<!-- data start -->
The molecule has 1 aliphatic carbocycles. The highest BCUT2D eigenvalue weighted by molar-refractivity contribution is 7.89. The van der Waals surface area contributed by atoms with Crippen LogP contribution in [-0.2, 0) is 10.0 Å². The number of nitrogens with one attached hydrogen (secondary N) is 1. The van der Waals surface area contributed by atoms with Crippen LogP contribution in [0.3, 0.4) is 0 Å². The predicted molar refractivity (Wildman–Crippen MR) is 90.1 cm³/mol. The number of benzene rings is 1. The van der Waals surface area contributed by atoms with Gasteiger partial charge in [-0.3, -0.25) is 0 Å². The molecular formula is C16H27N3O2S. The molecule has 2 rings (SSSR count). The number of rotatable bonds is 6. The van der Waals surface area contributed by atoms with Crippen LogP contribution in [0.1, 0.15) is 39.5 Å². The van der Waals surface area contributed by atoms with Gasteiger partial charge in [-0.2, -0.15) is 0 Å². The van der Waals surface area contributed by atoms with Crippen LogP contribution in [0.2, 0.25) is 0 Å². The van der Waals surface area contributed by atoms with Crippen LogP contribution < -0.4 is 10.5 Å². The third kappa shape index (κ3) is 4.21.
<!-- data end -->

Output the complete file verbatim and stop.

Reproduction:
The molecule has 1 aliphatic carbocycles. The highest BCUT2D eigenvalue weighted by molar-refractivity contribution is 7.89. The van der Waals surface area contributed by atoms with Crippen LogP contribution in [-0.2, 0) is 10.0 Å². The number of nitrogens with one attached hydrogen (secondary N) is 1. The van der Waals surface area contributed by atoms with Crippen LogP contribution in [0.3, 0.4) is 0 Å². The predicted molar refractivity (Wildman–Crippen MR) is 90.1 cm³/mol. The number of benzene rings is 1. The van der Waals surface area contributed by atoms with Gasteiger partial charge in [-0.3, -0.25) is 0 Å². The molecular formula is C16H27N3O2S. The molecule has 2 rings (SSSR count). The number of rotatable bonds is 6. The van der Waals surface area contributed by atoms with Crippen LogP contribution in [0.1, 0.15) is 39.5 Å². The van der Waals surface area contributed by atoms with Gasteiger partial charge in [-0.2, -0.15) is 0 Å². The van der Waals surface area contributed by atoms with Crippen LogP contribution in [0.2, 0.25) is 0 Å². The van der Waals surface area contributed by atoms with Crippen LogP contribution < -0.4 is 10.5 Å². The third kappa shape index (κ3) is 4.21.